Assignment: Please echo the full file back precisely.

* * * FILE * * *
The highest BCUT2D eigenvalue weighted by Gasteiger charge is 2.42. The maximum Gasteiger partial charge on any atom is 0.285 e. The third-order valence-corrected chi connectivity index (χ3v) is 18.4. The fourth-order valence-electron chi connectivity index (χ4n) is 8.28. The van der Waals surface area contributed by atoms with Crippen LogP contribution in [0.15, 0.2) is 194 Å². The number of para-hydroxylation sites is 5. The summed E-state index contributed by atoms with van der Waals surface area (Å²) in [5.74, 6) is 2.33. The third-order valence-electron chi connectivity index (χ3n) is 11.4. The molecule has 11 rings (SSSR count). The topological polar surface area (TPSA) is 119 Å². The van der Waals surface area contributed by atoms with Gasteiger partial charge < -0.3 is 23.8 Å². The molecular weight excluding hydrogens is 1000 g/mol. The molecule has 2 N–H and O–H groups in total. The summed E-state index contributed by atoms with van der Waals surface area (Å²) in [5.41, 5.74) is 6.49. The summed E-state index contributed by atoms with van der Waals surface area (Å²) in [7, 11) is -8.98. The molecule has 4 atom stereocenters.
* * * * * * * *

The highest BCUT2D eigenvalue weighted by Gasteiger charge is 2.42. The maximum Gasteiger partial charge on any atom is 0.285 e. The third-order valence-corrected chi connectivity index (χ3v) is 18.4. The fourth-order valence-electron chi connectivity index (χ4n) is 8.28. The van der Waals surface area contributed by atoms with Crippen LogP contribution in [0.15, 0.2) is 194 Å². The number of para-hydroxylation sites is 5. The summed E-state index contributed by atoms with van der Waals surface area (Å²) in [5.74, 6) is 2.33. The third-order valence-electron chi connectivity index (χ3n) is 11.4. The molecule has 11 rings (SSSR count). The topological polar surface area (TPSA) is 119 Å². The van der Waals surface area contributed by atoms with Gasteiger partial charge < -0.3 is 23.8 Å². The molecular weight excluding hydrogens is 1000 g/mol. The molecule has 2 N–H and O–H groups in total. The summed E-state index contributed by atoms with van der Waals surface area (Å²) in [5.41, 5.74) is 6.49. The summed E-state index contributed by atoms with van der Waals surface area (Å²) in [7, 11) is -8.98. The molecule has 4 atom stereocenters.